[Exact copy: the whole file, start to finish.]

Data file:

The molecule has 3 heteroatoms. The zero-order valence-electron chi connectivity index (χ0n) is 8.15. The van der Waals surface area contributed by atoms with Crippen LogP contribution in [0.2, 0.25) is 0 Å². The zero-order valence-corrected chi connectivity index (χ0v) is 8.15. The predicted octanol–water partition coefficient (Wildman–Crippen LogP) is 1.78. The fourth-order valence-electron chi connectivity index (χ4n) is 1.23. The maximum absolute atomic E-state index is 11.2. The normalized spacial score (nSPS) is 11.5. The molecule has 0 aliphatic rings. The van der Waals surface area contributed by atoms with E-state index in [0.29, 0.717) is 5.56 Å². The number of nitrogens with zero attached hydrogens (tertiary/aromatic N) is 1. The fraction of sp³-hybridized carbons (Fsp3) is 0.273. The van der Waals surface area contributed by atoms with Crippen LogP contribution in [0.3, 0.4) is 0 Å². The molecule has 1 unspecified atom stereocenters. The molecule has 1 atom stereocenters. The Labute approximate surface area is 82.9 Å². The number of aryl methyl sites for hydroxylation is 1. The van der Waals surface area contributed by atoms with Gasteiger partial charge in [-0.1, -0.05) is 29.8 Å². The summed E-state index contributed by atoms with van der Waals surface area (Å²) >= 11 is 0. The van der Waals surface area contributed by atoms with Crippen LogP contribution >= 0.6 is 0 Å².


The molecule has 3 heteroatoms. The zero-order valence-electron chi connectivity index (χ0n) is 8.15. The van der Waals surface area contributed by atoms with Crippen LogP contribution in [0.2, 0.25) is 0 Å². The zero-order valence-corrected chi connectivity index (χ0v) is 8.15. The predicted octanol–water partition coefficient (Wildman–Crippen LogP) is 1.78. The fourth-order valence-electron chi connectivity index (χ4n) is 1.23. The maximum absolute atomic E-state index is 11.2. The normalized spacial score (nSPS) is 11.5. The molecule has 0 aliphatic rings. The van der Waals surface area contributed by atoms with E-state index in [0.29, 0.717) is 5.56 Å². The number of nitrogens with zero attached hydrogens (tertiary/aromatic N) is 1. The fraction of sp³-hybridized carbons (Fsp3) is 0.273. The van der Waals surface area contributed by atoms with Crippen LogP contribution in [0.3, 0.4) is 0 Å². The molecule has 1 unspecified atom stereocenters. The molecule has 1 atom stereocenters. The Labute approximate surface area is 82.9 Å². The number of aryl methyl sites for hydroxylation is 1. The van der Waals surface area contributed by atoms with Gasteiger partial charge in [-0.1, -0.05) is 29.8 Å². The summed E-state index contributed by atoms with van der Waals surface area (Å²) >= 11 is 0. The van der Waals surface area contributed by atoms with Crippen LogP contribution >= 0.6 is 0 Å².